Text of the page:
As engineers we often apply pump vibration isolators between piping and pumps in heating, ventilating and air conditioning (HVAC) systems. Sometimes we should apply these isolators, sometimes we should not and other times they are optional. This blog covers some concepts and guidelines about applying pump vibration isolators.
Why Do We Use Pump Vibration Isolators?
- Pumps have moving parts, moving parts vibrate, we should isolate them
- Rigidly connecting pumps to piping systems can translate vibrations to the building structure, causing objectionable noise and vibration
- Grandma did it that way, so I will too
When Are Pump Vibration Isolators Warranted?
- End suction or double suction pumps not installed in a basement or slab on grade
- Pumps in vibration and sound sensitive areas (facilities with sensitive instruments like microscopes, nunneries, residences)
- Installations with intentional displacement to manage seismic movements
- Where the pump manufacturer requires it (always follow the installation manual)
- Where customer standards mandate it (always follow the paying customer’s standards)
When Can We Eschew Piping Vibration Isolators?
- Inline pumps (usually)
- Basement and slab on grade installations where pump frames are rigidly applied to the floor
What Does A Vibration Isolator In A Piping System Not-Do?
- Manage thermal length changes
- Forgive pipe-to-pump misalignment (figure 1)
Figure 1 Piping-Pump Misalignment
Braided Hose Pump Connectors
- Allows non-axial displacement (3/8” offset is common)
- Available in many material choices (304 or 316 stainless steel are common)
- Available with many end choices (flange, Van Stone flange, weld end, threaded)
- Inexpensive, common
- Can manage high temperatures and pressures
- See figure 2 for an example of a braided pump connector
Figure 2 Typical Braided Pump Connector (referenced from Metraflex)
- See figure 3 for poorly executed pump connectors
Figure 3 Poorly Executed Flexible Pump Connectors
Double Arch Pump Connectors
- Allows non-axial displacement (3/8” offset is common in small sizes, 5/8” is common on 6” pipe size and above)
- Allows axial displacement (similar magnitude as lateral allowance)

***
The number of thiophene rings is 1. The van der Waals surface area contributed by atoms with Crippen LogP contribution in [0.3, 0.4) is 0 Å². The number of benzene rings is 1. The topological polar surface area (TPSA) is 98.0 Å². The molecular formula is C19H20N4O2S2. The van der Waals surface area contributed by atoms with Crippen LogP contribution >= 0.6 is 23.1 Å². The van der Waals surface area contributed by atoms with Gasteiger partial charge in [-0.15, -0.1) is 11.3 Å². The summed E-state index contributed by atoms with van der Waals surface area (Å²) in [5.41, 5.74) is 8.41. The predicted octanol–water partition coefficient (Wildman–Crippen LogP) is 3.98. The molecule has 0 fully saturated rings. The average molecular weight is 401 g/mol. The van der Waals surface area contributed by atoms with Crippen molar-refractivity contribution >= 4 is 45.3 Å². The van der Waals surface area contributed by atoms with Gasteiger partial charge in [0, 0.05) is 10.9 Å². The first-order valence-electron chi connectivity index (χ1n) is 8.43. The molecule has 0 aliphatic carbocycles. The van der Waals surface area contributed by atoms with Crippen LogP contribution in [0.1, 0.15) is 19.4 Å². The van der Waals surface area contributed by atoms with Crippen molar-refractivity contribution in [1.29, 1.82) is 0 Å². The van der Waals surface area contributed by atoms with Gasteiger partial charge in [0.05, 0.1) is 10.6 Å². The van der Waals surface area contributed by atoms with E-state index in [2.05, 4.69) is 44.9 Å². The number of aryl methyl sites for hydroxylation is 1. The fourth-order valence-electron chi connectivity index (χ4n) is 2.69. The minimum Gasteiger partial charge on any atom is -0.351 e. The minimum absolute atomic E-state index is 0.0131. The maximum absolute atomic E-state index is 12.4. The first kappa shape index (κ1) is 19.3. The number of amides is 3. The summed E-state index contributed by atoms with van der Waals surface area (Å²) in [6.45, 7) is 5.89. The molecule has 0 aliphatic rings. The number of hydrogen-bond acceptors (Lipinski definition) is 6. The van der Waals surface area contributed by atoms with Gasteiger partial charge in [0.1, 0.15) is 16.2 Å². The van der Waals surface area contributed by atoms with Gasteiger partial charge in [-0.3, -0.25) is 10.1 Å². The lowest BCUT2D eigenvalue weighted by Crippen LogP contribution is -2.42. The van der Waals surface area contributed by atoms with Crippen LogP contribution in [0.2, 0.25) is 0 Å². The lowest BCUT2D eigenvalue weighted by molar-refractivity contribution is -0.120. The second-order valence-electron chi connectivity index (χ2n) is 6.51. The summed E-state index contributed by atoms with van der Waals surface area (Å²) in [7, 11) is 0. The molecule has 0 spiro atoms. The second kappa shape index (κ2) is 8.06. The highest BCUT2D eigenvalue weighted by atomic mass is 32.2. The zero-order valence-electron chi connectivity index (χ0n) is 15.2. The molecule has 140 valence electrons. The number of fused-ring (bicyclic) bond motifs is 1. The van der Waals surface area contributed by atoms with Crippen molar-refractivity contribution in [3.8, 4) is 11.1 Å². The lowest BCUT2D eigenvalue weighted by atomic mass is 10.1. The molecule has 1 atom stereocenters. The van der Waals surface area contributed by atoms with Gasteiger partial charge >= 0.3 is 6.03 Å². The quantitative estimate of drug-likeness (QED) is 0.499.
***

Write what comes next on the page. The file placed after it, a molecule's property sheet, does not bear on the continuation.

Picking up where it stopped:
- Allows angular displacement (10 to 20 degrees, depending on size; larger size allows less)
- Threaded or Van Stone style flange ends; the gasket is part of the joint, saving the cost of a separate flange gasket)
- May require control cables or rods in larger sizes or higher pressures
- Compared to braided hose, less-capable of high temperatures and pressures, though easily meets most HVAC service demands
- Failure is more likely (though low probability) than braided hose type
- See figure 4 for an example
Figure 4 Double Sphere Isolators (from Mason Inc.)
Where Do We Use Pump Vibration Isolators?
- Non-Isolated Pumps
- Rarely – only if the owner or the pump manufacturer requires it
- If using braided hose pump connectors, install so the pump’s motion imparts non-axial displacement in the connector
- If you are using double sphere or arch connectors, install them where convenient since the isolator moves axially, laterally and angularly
- Contemplate the structural isolator’s movement, direction and magnitude
- Select a pump connector to match the movement of the isolator – for large magnitude movements, you may have to include spring-supported pipe hangers and a second pump connector to allow the full range of motion
- Consider commanding the installer to limit the range of movement on the structural isolators to match the pump connector, if possible within the isolator requirements
- Always read the installation manual for the pump
- Always listen to your client and read their standards (if they have any)
- Think about how the pump will move, direction and magnitude – plan your isolator to meet those demands
- Ask yourself “can I omit this isolator and save the owner money?”
- Consult ASHRAE Handbook 2015 chapter 48
- Pump systems are unnecessarily isolated (this location is on a slab, in an area of no vibration sensitivity)
- Discharge isolator must flex axially, which is not its usual design
- Uncertain if inlet isolator’s displacement matches the base isolator
About the Author
Bill has been a mechanical engineer since 1995 and with Hallam-ICS since 2010. His career has brought him to the top of the Transamerica Pyramid Center, chemical plants, underground mines, paper mills, and semiconductor fabrication facilities. He has experience designing, specifying and installing mechanical and electrical systems in the built environment covering industrial, institutional and commercial facilities.
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Hallam-ICS is an engineering and automation company that designs MEP systems for facilities and plants, engineers control and automation solutions, and ensures safety and regulatory compliance through arc flash studies, commissioning, and validation. Our offices are located in Massachusetts, Connecticut, New York, Vermont and North Carolina and our projects take us world-wide.